How Real Men Decorate Their Walls

Nail the perfect blend of photos, prints, and other mementos.

How Real Men Decorate Their Walls

Nail the perfect blend of photos, prints, and other mementos.

A man’s home should project uniqueness, individuality, and comfort—and the single greatest way he can achieve that is to maximize his wallspace with super cool, undeniably handsome, and really meaningful wall art. But you needn’t take it from us. Take it from famed interior designer, author, and TV personality Nate Berkus. Here he provides his four-step plan for turning any home into something you can’t wait to show off. (After all, when you bring her back for a nightcap, you’ll want everything to be in tip-top shape.)

wall art

1
The Wall Art

First, look through your collection of art, photographs, and mementos, and select five, seven, nine, or 11 images that conjure the biggest smiles. I’ve found that an odd number of images—and a variety of sizes, frame colors, and mats—create a good balance that’s more forgiving and engaging than any kind of institutional-style uniformity.

Wall art

2
The Formula

Then follow this formula, which has always worked for me: Combine a favorite piece of wall art (anything from your kid’s first finger painting to an Audubon print), a few old photos (think vintage black-and-white family portraits or bright beach shots), and a couple of mementos with strong sentimental value (such as your tickets to the Inaugural Ball or honeymoon boarding passes).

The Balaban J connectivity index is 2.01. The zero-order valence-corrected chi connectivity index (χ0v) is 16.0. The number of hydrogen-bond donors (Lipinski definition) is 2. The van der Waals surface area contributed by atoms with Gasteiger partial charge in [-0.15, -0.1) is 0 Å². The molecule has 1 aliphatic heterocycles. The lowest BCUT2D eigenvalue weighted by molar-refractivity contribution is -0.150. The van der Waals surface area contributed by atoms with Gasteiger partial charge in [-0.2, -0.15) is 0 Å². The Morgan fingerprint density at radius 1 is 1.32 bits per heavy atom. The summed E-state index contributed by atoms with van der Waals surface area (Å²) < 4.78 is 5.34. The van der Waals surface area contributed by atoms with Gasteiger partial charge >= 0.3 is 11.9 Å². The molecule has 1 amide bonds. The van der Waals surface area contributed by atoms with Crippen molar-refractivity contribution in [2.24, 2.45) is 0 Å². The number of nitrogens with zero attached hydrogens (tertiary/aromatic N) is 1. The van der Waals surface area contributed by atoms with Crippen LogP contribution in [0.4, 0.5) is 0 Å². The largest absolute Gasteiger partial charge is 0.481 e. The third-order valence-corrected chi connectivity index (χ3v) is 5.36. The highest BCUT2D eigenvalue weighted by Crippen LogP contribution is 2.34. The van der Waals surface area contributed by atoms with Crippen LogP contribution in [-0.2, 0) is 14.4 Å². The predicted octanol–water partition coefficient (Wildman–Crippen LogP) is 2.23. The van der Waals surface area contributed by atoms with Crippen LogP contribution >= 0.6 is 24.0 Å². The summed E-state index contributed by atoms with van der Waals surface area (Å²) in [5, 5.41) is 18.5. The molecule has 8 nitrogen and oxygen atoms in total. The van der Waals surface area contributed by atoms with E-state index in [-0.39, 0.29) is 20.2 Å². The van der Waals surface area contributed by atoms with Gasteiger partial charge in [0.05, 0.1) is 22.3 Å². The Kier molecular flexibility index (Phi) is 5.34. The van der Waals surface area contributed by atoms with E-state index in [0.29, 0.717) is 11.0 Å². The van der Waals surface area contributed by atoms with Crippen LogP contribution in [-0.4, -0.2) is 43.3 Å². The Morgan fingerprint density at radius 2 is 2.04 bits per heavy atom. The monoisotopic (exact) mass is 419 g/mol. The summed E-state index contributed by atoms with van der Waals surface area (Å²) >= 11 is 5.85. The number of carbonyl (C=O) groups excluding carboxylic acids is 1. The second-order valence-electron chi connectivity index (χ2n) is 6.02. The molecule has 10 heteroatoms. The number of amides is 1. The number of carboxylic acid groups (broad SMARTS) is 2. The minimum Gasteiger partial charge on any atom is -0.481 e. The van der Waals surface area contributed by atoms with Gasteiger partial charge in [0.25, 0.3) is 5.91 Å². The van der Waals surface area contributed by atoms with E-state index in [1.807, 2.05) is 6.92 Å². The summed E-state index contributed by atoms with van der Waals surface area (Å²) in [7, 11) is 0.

wall art

3
The Preparation

Before you start hanging your frames, cut their shapes out of brown packing paper and play with their arrangement on the wall, using painter’s tape to hold the cutouts in place and spacing adjacent edges two to four inches apart. This will help you get a sense of the overall design—the big picture, so to speak—before you commit to it. You’ll know when you have an arrangement that works.

man hanging wall art

4
The Final Touch

When you do, start hanging the frames, using a level to make sure the top edges aren’t slanted, then discard the corresponding paper silhouettes. This is also a great way to start a collection, because it makes you think in terms of clusters and how disparate pieces of wall art can complement each other.

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